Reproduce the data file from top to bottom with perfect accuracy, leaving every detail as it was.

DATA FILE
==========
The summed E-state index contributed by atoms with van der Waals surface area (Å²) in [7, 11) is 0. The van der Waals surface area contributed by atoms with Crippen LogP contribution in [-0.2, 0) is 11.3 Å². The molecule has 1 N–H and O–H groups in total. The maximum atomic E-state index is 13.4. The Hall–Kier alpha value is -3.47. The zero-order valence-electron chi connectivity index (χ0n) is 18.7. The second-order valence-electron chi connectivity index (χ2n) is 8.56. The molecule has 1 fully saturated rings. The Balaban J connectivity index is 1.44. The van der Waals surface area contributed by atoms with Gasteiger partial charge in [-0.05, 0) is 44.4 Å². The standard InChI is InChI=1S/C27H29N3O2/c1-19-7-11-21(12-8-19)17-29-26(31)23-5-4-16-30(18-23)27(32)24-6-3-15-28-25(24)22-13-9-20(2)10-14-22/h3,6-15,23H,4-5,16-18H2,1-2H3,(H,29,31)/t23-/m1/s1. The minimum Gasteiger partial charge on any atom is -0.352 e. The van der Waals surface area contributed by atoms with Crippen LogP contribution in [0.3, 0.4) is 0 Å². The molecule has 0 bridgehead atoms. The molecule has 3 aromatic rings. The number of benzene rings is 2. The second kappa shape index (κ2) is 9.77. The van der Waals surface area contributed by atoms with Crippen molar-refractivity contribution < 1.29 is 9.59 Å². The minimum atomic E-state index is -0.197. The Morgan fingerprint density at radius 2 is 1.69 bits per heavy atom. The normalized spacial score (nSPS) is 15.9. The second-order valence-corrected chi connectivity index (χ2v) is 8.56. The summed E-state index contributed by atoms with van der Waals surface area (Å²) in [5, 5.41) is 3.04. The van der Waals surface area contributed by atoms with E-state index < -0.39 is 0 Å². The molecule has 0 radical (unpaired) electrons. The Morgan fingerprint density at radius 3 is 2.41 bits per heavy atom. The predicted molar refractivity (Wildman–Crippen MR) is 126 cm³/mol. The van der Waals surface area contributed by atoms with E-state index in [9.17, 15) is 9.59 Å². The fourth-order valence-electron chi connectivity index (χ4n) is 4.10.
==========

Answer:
The summed E-state index contributed by atoms with van der Waals surface area (Å²) in [7, 11) is 0. The van der Waals surface area contributed by atoms with Crippen LogP contribution in [-0.2, 0) is 11.3 Å². The molecule has 1 N–H and O–H groups in total. The maximum atomic E-state index is 13.4. The Hall–Kier alpha value is -3.47. The zero-order valence-electron chi connectivity index (χ0n) is 18.7. The second-order valence-electron chi connectivity index (χ2n) is 8.56. The molecule has 1 fully saturated rings. The Balaban J connectivity index is 1.44. The van der Waals surface area contributed by atoms with Gasteiger partial charge in [-0.05, 0) is 44.4 Å². The standard InChI is InChI=1S/C27H29N3O2/c1-19-7-11-21(12-8-19)17-29-26(31)23-5-4-16-30(18-23)27(32)24-6-3-15-28-25(24)22-13-9-20(2)10-14-22/h3,6-15,23H,4-5,16-18H2,1-2H3,(H,29,31)/t23-/m1/s1. The minimum Gasteiger partial charge on any atom is -0.352 e. The van der Waals surface area contributed by atoms with Crippen LogP contribution in [0.3, 0.4) is 0 Å². The molecule has 0 bridgehead atoms. The molecule has 3 aromatic rings. The number of benzene rings is 2. The second kappa shape index (κ2) is 9.77. The van der Waals surface area contributed by atoms with Crippen molar-refractivity contribution < 1.29 is 9.59 Å². The minimum atomic E-state index is -0.197. The Morgan fingerprint density at radius 2 is 1.69 bits per heavy atom. The normalized spacial score (nSPS) is 15.9. The second-order valence-corrected chi connectivity index (χ2v) is 8.56. The summed E-state index contributed by atoms with van der Waals surface area (Å²) in [5, 5.41) is 3.04. The van der Waals surface area contributed by atoms with E-state index < -0.39 is 0 Å². The molecule has 0 radical (unpaired) electrons. The Morgan fingerprint density at radius 3 is 2.41 bits per heavy atom. The predicted molar refractivity (Wildman–Crippen MR) is 126 cm³/mol. The van der Waals surface area contributed by atoms with E-state index in [9.17, 15) is 9.59 Å². The fourth-order valence-electron chi connectivity index (χ4n) is 4.10.